Out of 200 submissions total, one Kent State student earned an opportunity to display her artwork in the 5th annual National Undergraduate Juried Exhibition at the Albrecht-Kemper Museum of Art in Missouri.
Shannon Welsh, a senior studio arts major with minors in art history and nonprofit studies, submitted three works for selection. Her piece “Grey Fox” (oil on cotton, 2020), was on display from April 17 until June 6.
In “Grey Fox,” the skull of a fox is painted upon a floral-printed fabric, creating contrast between an object that was manmade and an object that was once alive, Welsh said.
“There’s this play between what I’m painting and this pre-made fabric,” she said. “So, there’s this tension between the paint that I’m putting on the surface and then this sort of mechanical imagery.”
The painting is centered around the idea of femininity associated with death, she said.
“Once it’s painted, it’s no longer dead anymore,” she said. “It’s kind of being brought back to life through color choice – through this permanence of being in the same place or being in this state of existence for longer than [it] actually is going to be in, so then there’s the tension of these flowers that were never actually once alive and this object that used to be alive.”
The exhibit featured 56 pieces of art from 38 different artists. Overall, six states and 15 universities were represented at the museum, and Welsh was the only student from Ohio to have artwork on display in the exhibit.
Many other mediums of art were chosen for exhibition aside from paintings including photography, fiber art, sculptures and ceramics. Jill Carlson, marketing and communications manager at the museum, said this year’s submissions were focused around technique possibly in response to the past year of isolation.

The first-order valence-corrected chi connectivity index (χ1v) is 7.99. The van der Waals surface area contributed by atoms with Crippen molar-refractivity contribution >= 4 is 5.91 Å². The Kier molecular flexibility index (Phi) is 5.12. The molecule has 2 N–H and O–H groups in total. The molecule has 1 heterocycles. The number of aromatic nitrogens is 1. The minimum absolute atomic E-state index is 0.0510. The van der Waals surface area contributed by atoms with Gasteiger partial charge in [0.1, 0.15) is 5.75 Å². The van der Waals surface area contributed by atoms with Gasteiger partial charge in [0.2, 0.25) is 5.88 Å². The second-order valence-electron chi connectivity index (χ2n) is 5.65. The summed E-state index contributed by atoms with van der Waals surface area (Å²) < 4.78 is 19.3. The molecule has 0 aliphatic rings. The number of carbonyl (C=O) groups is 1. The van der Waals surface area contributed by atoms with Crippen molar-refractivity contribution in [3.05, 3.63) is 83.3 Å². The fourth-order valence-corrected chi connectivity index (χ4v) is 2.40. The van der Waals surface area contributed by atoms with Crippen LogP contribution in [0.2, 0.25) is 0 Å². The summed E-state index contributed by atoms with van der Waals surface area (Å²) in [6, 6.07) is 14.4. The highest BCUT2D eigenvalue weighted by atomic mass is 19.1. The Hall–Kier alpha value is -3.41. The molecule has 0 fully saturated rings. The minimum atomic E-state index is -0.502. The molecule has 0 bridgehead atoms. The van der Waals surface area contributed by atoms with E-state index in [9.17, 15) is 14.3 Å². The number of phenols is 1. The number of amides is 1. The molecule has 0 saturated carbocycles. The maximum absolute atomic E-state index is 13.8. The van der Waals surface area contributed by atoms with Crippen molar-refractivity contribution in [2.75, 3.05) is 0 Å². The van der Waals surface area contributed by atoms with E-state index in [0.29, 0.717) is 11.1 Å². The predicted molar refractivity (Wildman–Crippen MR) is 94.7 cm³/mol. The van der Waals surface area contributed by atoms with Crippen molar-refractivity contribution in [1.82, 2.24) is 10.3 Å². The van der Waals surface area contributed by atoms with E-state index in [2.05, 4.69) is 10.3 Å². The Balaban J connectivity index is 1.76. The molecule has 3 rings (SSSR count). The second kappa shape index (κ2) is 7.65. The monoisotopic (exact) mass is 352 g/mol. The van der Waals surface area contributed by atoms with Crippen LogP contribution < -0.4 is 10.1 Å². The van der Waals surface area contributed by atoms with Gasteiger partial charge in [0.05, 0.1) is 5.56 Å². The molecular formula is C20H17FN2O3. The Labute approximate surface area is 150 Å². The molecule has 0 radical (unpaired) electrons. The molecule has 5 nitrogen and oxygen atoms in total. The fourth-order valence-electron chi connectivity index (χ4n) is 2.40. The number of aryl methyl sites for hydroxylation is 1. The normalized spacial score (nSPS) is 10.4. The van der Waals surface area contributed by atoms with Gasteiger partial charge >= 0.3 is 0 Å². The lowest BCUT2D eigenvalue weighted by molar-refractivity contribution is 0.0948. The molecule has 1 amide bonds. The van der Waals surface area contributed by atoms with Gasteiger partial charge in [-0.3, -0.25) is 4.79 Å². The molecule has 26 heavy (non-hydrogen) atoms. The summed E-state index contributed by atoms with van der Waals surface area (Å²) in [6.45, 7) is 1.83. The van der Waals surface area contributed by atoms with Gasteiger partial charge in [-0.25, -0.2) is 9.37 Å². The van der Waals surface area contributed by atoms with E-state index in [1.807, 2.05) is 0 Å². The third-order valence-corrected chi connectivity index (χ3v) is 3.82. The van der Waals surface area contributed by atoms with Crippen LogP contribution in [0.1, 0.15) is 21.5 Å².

“What is really special about the artworks that were selected for this show is that they went beyond just the technical skill,” Carlson said. “They really started to move towards and explore a more complete artistic expression.”
Carlson says this exhibition is a great opportunity for undergraduate students.
“There are very few opportunities for undergraduate artists to show their work, a lot of times shows are reserved for people who are in an MFA program or at least some sort of master’s program,” Carlson said. “We are so happy to be able to provide a forum for undergraduate artists to show their work – it’s a boost for their careers.”
Welsh has submitted to shows before and said applications are just a part of the process by this point, but there are still lessons to be learned along the way.
“I’ve learned that I definitely hate writing about my own art and I have to learn to be better about it,” Welsh said. “Sometimes it’s very difficult to find the right words for something that you made, partially because you don’t have the words for it.”
While at Kent State, Welsh was able to form a community with her fellow classmates that gave her a different perspective to art that she applied to her work and taught her to be proud of her pieces.
“I feel like there’s that Midwestern personality trait of feeling like you have to be humble, and you’re like, ‘Oh, there’s probably people who were so much better who submitted,’” Welsh said. “So, it’s just nice to be a part of [the exhibit] and to be able to be like, ‘Yeah, I got in a show, that’s my work.’”
After her graduation in August 2021, Welsh plans to apply for more art shows and residencies, as well as attend graduate school.
Kelsey Paulus is a reporter. Contact her at [email protected]